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Areva SA is a French public multinational industrial conglomerate headquartered in the Tour Areva in Courbevoie, Paris. Areva is mainly known for nuclear power; it also has interests in other energy projects. It was created on 3 September 2001, by the merger of Framatome, Cogema and Technicatome. Its main shareholder is the French public-sector company, the CEA, which owns 78.9%. The CEA’s brief is similar to that of the US Department of Energy. But the German company Siemens also retains 34% of the shares of Areva’s subsidiary, Areva NP, in charge of building the EPR, an advanced Generation III+ PWR nuclear reactor.
The parent company is incorporated under French law as a société anonyme and is also recognized as a public limited company in the United Kingdom and a corporation in United States jurisdictions. The French State owns more than 90%. The corporate name “Areva” is inspired by the Trappist Santa Maria de la Real monastery in Arevalo in Spain. Luc Oursel is the Chairman of the Executive Board.
According to the company’s official website, Areva realized €9.104 billion in sales revenue in 2010 and €-423 million in operating income. However, Areva had €3.672 billion of net debt at the end of 2010. In June 2010, Standard & Poor’s downgraded Areva’s debt rating to BBB+ due to weakened profitability following a further € 400 million provision for the Olkiluoto-3 over-running European Pressurized Reactor build. In July 2010, the French government authorised a 15% capital increase at Areva, in which Électricité de France could raise its stake from 2.4% to 7%.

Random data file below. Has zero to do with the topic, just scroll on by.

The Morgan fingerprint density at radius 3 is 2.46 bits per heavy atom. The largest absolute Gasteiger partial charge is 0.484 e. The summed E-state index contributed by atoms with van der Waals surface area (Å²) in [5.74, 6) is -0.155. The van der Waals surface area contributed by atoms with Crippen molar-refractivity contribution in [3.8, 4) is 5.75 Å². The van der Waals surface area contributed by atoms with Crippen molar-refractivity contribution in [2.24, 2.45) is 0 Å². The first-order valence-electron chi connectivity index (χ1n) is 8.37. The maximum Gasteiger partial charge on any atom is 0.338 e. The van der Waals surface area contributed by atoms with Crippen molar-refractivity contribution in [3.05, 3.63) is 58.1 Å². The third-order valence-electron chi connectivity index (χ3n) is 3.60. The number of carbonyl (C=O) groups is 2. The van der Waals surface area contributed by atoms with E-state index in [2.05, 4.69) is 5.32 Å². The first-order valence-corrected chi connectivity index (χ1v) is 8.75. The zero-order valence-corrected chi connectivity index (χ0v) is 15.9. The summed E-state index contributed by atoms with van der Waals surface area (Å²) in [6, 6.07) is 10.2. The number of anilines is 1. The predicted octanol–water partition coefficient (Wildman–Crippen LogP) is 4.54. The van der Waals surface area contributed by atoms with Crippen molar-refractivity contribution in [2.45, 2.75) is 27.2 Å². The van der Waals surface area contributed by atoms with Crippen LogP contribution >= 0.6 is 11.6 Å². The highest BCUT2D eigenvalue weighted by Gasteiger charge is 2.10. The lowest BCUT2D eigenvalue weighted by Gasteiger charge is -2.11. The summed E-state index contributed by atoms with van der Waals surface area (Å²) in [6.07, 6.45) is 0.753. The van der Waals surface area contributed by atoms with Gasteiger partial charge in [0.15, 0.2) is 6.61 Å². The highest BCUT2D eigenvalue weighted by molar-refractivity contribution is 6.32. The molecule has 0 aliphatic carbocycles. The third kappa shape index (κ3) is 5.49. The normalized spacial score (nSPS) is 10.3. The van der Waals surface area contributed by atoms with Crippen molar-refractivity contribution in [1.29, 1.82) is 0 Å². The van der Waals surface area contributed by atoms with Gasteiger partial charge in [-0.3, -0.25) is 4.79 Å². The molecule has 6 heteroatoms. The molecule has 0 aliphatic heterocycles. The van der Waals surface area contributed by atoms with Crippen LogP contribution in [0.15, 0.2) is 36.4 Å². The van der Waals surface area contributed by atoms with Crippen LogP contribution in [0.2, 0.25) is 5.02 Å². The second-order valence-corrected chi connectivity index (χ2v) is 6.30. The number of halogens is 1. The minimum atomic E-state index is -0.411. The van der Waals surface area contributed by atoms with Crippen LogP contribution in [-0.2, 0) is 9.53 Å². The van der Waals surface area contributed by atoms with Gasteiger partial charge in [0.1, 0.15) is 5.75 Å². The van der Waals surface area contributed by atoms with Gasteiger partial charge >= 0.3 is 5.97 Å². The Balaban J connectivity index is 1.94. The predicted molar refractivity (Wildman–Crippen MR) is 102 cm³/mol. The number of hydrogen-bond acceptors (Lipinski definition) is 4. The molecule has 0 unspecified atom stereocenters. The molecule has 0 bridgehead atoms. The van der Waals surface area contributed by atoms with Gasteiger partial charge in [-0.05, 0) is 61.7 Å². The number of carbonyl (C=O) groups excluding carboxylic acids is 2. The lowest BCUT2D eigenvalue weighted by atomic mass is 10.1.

In December 2011, Areva suspended building work at several sites in France, Africa and the United States, one day after forecasting a €1.6 billion loss. Areva halted “capacity extensions” at its La Hague Reprocessing Plant, in northern France, at its Melox factory in the southwest and at two sites attached to its Tricastin power plant in the south. Work has also stopped on extensions to uranium mines in Bakouma in the Central African Republic, Trekkopje in Namibia and Ryst Kuil in South Africa, and caused a potential delay in construction until a capital solution is secured for the Eagle Rock Enrichment Facility in the United States.
As of 2012, the disastrous UraMin mining deal and allegations of spying are holding Areva back as it struggles to recover from last year’s Japanese Fukushima nuclear disaster, and they risk embarrassing France’s president as he bids for re-election.